Strengthening of Jewish mutual relief work on a new sound rational basis is an urgent necessity for the various Jewish relief organizations all over the world, according to an editorial in the “Juedische Rundschau” of Berlin, entitled “Community of Fate.”
In spite of their own needs and wants, says the article, even the Jews in Warsaw and in Carpatho-Russia, among whom are the poorest of the poor, are highly interested in, and sympathetic with, the fate of the German Jews. This fact proves, on the one hand, “Jewish Solidarity,” but, on the other hand, it puts a high obligation on the Jews in Germany. German-Jewish organizations have always participated in relief activities in behalf of the Eastern Jews, together with other worldwide known organizations of other countries. This was the case even in post-war time, when German Jews were by far no longer the well-to-do part of the Jewish people, and when their contribution had to be reduced according to their own diminished resources, but the German Jews have never lost the consciousness of their obligation to cooperate with the other inter-territorial organizations. The manifestations of sympathy coming from Jews in all countries and also from the Jews in Eastern Europe have only intensified this consciousness.
But, to speak frankly, the crisis of the Jewish masses in Poland, Roumania, Carpatho-Russia, and other small countries is so acute that the best planned relief action can succeed only to a small degree. Certainly, it must not be overlooked that the Jews in all countries, including America, have considerably suffered, and all Jewish communities have to alleviate so much distress within their own countries that they cannot make great contributions to the Jews in Eastern Europe.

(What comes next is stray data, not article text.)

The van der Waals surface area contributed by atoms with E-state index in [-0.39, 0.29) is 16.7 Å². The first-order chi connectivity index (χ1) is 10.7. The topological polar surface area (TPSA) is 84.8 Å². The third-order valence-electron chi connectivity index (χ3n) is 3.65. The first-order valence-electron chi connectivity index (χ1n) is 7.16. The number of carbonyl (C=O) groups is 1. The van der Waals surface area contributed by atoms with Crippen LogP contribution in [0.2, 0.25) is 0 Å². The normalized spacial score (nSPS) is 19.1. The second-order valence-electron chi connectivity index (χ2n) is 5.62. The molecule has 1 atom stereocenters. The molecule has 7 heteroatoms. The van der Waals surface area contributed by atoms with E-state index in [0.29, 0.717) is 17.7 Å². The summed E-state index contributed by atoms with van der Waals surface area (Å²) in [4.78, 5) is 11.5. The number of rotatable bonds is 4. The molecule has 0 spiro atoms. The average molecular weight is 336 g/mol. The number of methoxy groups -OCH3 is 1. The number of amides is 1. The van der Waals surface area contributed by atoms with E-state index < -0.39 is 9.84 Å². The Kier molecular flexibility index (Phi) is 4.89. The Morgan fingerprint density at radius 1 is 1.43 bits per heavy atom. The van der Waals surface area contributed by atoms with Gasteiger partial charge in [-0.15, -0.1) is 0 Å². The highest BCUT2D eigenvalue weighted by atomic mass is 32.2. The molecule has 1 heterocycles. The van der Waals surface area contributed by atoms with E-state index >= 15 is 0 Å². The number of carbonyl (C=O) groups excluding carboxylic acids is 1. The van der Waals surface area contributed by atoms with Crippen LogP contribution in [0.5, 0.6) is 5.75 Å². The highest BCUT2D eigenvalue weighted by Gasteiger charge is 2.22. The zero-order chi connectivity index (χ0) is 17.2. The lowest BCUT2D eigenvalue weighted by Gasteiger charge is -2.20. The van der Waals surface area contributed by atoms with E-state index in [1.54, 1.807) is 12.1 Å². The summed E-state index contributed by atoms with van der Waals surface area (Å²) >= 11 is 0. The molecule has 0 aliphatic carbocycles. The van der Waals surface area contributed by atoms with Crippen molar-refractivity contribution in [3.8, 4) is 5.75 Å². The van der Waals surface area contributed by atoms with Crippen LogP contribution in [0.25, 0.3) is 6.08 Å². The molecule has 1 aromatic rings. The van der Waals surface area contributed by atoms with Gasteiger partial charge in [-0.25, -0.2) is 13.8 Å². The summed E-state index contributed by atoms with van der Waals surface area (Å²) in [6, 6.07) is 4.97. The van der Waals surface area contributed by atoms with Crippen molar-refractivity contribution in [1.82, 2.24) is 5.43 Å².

The Jewish crisis has become universal. Countries which were on the contributors list are now among the applicants for relief. The Jews in Germany have, by their own experience, learned to understand this. These considerations cry aloud for a change of attitude and procedure.
All measures which aim at alleviating the crisis and at re-establishing the Jewish social structure have to follow a unified plan. The more or less isolated working Jewish organizations must disappear as soon as possible. The entire Jewish relief activity has to be re-established on a solid rational basis, as have all branches of business, by re-organization, elimination of superfluous expenses, etc. Visible expression of former, similar, but unsuccessful attempts might have been seen in several world welfare conferences. The present terrible crisis possibly should effectuate what in better times had failed for lack of psychical premises.
We begin, concludes the article, a new Jewish year. We face an emergency winter which unfortunately, it appears, will be more burdensome than the past ones. The consciousness of Jewish solidarity all over the world, the obligation of mutual help must be strengthened. In the union of Jewish communities of the entire world which should be brought about by the crisis, the German Jews must not stand aside. Though there is, in their own community, much opportunity for welfare work, they should never forget that they are, by community of fate, bound to those Jews, who are suffering from an even greater spiritual and economic want than the Jews in Germany.